Author: John Bates
Illustrator: Rebecca Jabs
Includes 55 maps and dozens of illustrations
Sofrtcover, 6 x 9, 240 pages (approx.)
Manitowish River Press, November 2021
About the Book
Of Wisconsin’s over 15,000 lakes, very few wild lakes remain. These are rare places where remarkable peace and beauty abounds, and where native wildlife flourishes. Over the last four years, John Bates has paddled or visited nearly all of these remaining wild lakes, and he describes them in detail in this comprehensive, illustrated guide.
The book directs visitors to the 55 best wild lakes left in Wisconsin. Each lake has clear directions, a map, a detailed listing of its physical features, and a description of some of its ecological highlights. An additional chapter includes short descriptions and directions to 64 other wild lakes. Elegant color illustrations by Manitowoc artist Rebecca Jabs further embellish the book.
Lake Name: Frank Lake
Location: Vilas County, T41N-R7E, Section 13, and T41N-R8E, Section 18, 46.03367510, -89.55385420
Directions: From Cty. M south of Boulder Junction, turn east onto Big Muskellunge Lake Rd., and go nearly 5 miles, then turn left (north) onto Frank Lake Rd. Drive about a half mile to where the road ends at a gated, carry-in boat landing.
Surface Area: 147 acres
Lake Type: Seepage
Maximum Depth: 38’ max
Bottom Sediments: 70% sand, 15% gravel, 10% rock, 5% muck
Access/Parking/Facilities: A small parking area for up to 5 cars occurs at the end of the access road with a gate blocking any further driving. To put-in, one has to carry down a short hill, perhaps 100 yards, to the landing. No motorboats permitted. No facilities.
Recreational Opportunities: Numerous wild lakes are nearby to paddle, including Starrett (which has a small campground), Nebish, Escanaba, Pallette, Aurora, and a few others. For concentrated wild lake paddling, there is likely no better area to visit in Wisconsin. The Heart of the Vilas County bike trail is two miles south of Frank Lake, and the Escanaba hiking trail is two miles north.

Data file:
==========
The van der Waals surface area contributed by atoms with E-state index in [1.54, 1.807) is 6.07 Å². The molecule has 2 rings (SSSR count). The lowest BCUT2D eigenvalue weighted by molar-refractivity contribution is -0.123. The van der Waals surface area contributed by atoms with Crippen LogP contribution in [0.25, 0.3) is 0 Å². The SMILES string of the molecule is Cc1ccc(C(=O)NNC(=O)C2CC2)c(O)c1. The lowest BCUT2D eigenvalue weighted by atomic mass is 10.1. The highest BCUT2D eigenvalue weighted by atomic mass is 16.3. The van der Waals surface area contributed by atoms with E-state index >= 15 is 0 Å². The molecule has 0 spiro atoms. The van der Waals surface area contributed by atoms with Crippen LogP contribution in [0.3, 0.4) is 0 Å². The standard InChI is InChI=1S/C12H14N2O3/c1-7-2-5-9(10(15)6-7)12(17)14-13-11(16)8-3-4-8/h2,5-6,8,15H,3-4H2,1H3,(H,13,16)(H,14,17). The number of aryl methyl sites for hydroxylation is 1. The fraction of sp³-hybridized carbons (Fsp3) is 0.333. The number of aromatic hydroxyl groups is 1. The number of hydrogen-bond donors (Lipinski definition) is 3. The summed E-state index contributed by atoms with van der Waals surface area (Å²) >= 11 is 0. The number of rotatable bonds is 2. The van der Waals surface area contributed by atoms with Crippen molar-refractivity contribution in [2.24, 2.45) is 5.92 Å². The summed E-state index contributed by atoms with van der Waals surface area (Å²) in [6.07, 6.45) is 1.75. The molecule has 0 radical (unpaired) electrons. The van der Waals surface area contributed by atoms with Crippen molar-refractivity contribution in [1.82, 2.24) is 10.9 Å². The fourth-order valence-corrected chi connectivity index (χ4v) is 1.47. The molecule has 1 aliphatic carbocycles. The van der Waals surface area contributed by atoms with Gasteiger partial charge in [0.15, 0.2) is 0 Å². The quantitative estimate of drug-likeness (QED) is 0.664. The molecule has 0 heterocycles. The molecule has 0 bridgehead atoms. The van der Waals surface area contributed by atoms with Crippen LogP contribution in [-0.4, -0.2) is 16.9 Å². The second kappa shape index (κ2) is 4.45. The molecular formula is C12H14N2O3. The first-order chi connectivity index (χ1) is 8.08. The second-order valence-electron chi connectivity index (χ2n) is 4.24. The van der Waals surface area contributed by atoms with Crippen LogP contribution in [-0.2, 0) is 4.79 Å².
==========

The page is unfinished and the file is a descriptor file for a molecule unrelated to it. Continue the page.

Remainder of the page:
Clarity: Mesotrophic - secchi disk readings of 10.75’ on 6/25/18 and 8.25’ on 8/13/18
Watershed: St. Germain River
Invasive Species: None apparent
Description: I paddled Frank Lake on a mid-June, gorgeous, blue-sky morning. Paddling counter-clockwise, I quickly found a plaque attached to a shoreline boulder that read, “Frank Lake. Named for Frank J. Long, State Forest Ranger and Game Warden from 1911 until his death in 1937 while on duty on snowshoes in the Star Lake area.”
The shoreland is nearly all upland pines and oaks, but the northernmost bay is framed by a wetland. A large beaver lodge hugs the southwest shore. Some lakes impress you with their wildlife or their unusual flora, and others, like Frank, impress simply by their beauty. You’ll be hard pressed to find a more lovely lake to paddle in all of Wisconsin’s Northwoods than Frank Lake.